Thursday, August 23, 2007

Another foot-soldier for peace

Back on August 2, I told you about two teenagers walking across the US to protest the war. As of this morning they are in Columbus, Ohio.

It turns out they were not the only ones getting footsore for the cause. Via Kevin at The American Street, linking to, we learn about Bill McDannell, who walked 3,185 miles from Lakeside, California, to Washington, DC to protest the war. He started in November and arrived at the US Capitol building this past Saturday.

From the original source, the San Diego Union-Tribune for Tuesday:
Once he reached the steps, he stopped and shed a few tears.

He had done it. ...

No reporters met him at the end of his quest. No TV cameras were there. Other than occasional local TV reports and newspaper articles in mostly small-town America, he was unable to attract much media coverage.

At the end, it was just McDannell, his wife, Jonna, and their two dogs. Tourists buzzed around the Capitol, oblivious to his accomplishment, he said. ...

McDannell had hoped, of course, that his effort would draw more attention, that in some small way a man from Lakeside could have some impact on the national conversation regarding the war.

But the war goes on and shows no sign of ending anytime soon. And that fact is not lost on him.
McDannell showed some good insight into why national media was so uninterested in his story:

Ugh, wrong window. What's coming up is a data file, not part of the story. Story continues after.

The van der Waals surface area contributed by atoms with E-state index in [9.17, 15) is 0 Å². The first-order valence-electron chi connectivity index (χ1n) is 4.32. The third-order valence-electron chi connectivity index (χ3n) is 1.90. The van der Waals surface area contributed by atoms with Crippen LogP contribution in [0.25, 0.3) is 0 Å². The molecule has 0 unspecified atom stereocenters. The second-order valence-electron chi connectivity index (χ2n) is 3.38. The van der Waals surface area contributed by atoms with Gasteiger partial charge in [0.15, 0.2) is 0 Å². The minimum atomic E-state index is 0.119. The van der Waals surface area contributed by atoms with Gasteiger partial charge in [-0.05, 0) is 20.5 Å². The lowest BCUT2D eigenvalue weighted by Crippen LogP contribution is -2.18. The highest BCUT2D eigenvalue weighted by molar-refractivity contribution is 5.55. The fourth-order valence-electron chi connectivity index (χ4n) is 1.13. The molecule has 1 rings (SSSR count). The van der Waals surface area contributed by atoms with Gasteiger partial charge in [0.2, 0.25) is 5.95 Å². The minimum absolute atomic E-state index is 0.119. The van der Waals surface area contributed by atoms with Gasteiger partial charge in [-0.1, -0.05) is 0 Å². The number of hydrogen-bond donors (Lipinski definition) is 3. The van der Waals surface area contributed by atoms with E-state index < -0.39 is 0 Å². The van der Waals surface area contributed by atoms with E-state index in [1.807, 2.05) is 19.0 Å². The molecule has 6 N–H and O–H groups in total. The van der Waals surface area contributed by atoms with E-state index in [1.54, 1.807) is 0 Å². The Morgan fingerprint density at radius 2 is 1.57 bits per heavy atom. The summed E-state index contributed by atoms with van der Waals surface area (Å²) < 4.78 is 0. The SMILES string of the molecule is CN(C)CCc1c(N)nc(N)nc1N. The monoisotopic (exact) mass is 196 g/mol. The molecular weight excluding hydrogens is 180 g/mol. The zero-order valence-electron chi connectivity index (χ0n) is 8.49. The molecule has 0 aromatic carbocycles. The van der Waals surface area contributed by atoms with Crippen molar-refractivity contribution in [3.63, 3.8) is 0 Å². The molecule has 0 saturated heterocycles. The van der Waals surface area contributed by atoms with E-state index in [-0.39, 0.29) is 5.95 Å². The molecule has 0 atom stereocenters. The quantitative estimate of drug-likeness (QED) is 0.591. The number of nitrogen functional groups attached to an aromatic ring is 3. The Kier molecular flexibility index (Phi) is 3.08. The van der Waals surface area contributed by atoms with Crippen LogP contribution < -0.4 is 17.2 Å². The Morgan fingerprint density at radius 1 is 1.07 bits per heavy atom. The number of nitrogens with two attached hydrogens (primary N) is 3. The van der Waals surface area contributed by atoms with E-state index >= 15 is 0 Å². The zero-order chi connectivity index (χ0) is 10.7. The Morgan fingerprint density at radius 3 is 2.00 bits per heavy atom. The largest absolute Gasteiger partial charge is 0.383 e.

He didn't wear a glow-in-the-dark Uncle Sam suit, he said.

“I didn't talk like a freak. I didn't act like a freak,” McDannell said. “I offered no entertainment value.”
Still, he showed some justifiable pride in his accomplishment and intends to follow up by lobbying some members of Congress. Personally, I'd like to see him walk into Nancy Pelosi's office and say "I walked from Lakeside, California - and I mean I walked from Lakeside, California, to talk to you about the war." But the best line in the whole article was this:
“The anti-war left is actually the disgusted middle,” he said.
After being a gadfly in Congress for a time, McDannell says, he may take up some similar walks to protest the war, perhaps in New England in the fall and then in the southeast in the winter.

I know nothing of McDannell's politics beyond his opposition to the Iraq War; maybe we'd have very deep disagreements on other issues. I know, for example, folks who will denounce the war as strongly as I do who will in the next breath talk about "getting rid of" undocumented workers. No matter. For his commitment and his determination to advance it nonviolently, and for whatever it may be worth to him, Bill McDannell has my respect.

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